Well, the mean or average warming that is predicted by models in that scenario is about 3C, and the standard deviation about 1.5C. So the positive tail, defined as the +2 sigma limit, is about 6C of warming. As shown by Wagner and Weitzman (see figure below), the likelihood of exceeding that amount of warming isn’t 2% as we would expect for a bell-curve distribution. It’s closer to 10%!"

+ National Academy of Sciences [NAS] : Abrupt Climate Change Inevitable Surprises (2002) by 29 scientists and writers.

+ United Nations Environment Programme (mid 2017): 3.2 C by 2100. / wedocs.unep.org The 3.2 C May be based on assumption of countries meeting the Paris Agreement. The report states, "Implementation of the unconditional NDCs and comparable action afterwards is consistent with a temperature increase of about 3.2°C by 2100 relative to pre-industrial levels. Full implementation of the conditional NDCs would lower the projection by about 0.2°C." [Nationally Determined Contributions (NDCs) form
the foundation of the Paris Agreement.]

+ Year 2100 Projections: Based on climate action pledges of UN member countries. / ClimateInteractive.org + www.co2.earth/2100-projections"...Confirmed Proposals As of March 1, 2011, Temperature Rise (2100)4.0°C, 800 ppm CO2, 1060 ppm CO2e, 103.40 Gt..."

+ The Climate Scoreboard shows the progress that national plans submitted to the UN climate negotiations will make in mitigating climate change. / ClimateInteractive.org (2018) Our analysis shows that the national contributions to date, with no further progress post-pledge period, result in expected warming in 2100 of 3.3°C (with a range of uncertainty of 1.9 – 4.4°C)

+ Hadley Centre for Meteorological Research (October 2009): 4 C by 2060 / www.theguardian.com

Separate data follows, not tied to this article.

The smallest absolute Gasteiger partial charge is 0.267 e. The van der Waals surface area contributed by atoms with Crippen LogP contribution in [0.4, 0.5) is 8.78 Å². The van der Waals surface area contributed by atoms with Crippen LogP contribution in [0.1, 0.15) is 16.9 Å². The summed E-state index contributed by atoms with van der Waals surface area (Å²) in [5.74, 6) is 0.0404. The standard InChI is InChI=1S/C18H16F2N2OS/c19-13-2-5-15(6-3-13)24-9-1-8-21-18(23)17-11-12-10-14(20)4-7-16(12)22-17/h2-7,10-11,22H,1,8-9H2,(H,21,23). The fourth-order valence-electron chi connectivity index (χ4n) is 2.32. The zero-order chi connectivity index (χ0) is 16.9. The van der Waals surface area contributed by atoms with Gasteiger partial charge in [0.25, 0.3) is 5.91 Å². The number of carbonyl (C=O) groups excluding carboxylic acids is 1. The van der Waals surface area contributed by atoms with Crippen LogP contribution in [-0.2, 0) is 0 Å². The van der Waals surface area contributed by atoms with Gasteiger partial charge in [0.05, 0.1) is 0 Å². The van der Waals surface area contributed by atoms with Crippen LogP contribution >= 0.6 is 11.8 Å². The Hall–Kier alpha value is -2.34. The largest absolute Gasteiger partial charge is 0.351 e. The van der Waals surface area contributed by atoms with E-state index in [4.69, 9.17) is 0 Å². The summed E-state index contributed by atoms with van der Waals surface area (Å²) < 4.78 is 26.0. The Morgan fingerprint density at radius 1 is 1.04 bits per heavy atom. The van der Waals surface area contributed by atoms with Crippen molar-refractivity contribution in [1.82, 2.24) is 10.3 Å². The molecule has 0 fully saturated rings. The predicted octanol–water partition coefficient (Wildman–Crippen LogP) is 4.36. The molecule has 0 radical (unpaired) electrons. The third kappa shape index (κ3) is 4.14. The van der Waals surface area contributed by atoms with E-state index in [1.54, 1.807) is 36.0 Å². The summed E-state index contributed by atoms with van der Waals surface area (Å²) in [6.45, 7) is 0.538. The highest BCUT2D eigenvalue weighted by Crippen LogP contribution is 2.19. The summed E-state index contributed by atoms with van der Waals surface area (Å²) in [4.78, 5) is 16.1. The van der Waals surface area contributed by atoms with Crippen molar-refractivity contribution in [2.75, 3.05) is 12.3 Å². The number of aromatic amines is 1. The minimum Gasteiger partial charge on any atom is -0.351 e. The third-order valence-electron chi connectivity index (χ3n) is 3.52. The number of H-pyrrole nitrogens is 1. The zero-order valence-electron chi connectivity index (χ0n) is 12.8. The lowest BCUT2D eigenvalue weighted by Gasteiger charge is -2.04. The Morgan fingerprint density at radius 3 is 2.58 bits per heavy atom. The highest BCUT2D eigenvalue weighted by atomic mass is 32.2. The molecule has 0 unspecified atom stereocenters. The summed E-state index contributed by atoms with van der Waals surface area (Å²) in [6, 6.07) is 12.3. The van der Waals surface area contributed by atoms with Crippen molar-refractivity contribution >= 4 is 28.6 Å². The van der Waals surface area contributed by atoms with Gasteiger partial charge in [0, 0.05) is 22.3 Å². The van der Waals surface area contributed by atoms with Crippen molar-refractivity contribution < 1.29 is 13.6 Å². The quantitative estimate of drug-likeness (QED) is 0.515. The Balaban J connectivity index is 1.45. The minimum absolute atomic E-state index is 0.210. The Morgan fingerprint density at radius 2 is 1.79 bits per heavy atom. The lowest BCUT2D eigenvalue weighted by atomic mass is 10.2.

+ Late in 2008, Hadley Center’s head of climate change predictions Dr. Vicky Pope calls for a worst-case outcome of more than 5 C by 2100. / Joe Romm / Grist.org, "right now even Hadley [Centre] understands it [> 5 C] is better described as the 'business-as-usual' case."

+ Intergovernmental Panel on Climate Change (late 2007): >1.8 C by 2100 (up to 4.5 C, depending upon emissions scenarios) [NEEDS UPDATED]

+ ClimateInteractive.org (2017) + www.co2.earth Based on climate action pledges of UN member countries Based on climate action pledges of UN member countries 4.0 C by 2100.

+ International Energy Agency (2017) / www.iea.org: projection is up 4°C by the end of this century with business as usual.

+ Global Carbon Project, Copenhagen Diagnosis (November 2009) / www.copenhagendiagnosis.org: Global mean air-temperature is projected to warm 2°C – 7°C above pre-industrial by 2100. The wide range is mainly due to uncertainty in future emissions.

+ Climate change occurring ten times faster than at any time in past 65 million years / Noah Diffenbaugh and Chris Field / Stanford Woods Institute for the Environment / www.sciencedaily.com ...the researchers note that, with continued emissions of greenhouse gases at the high end of the scenarios, annual temperatures over North America, Europe and East Asia will increase 2-4 degrees C by 2046-2065.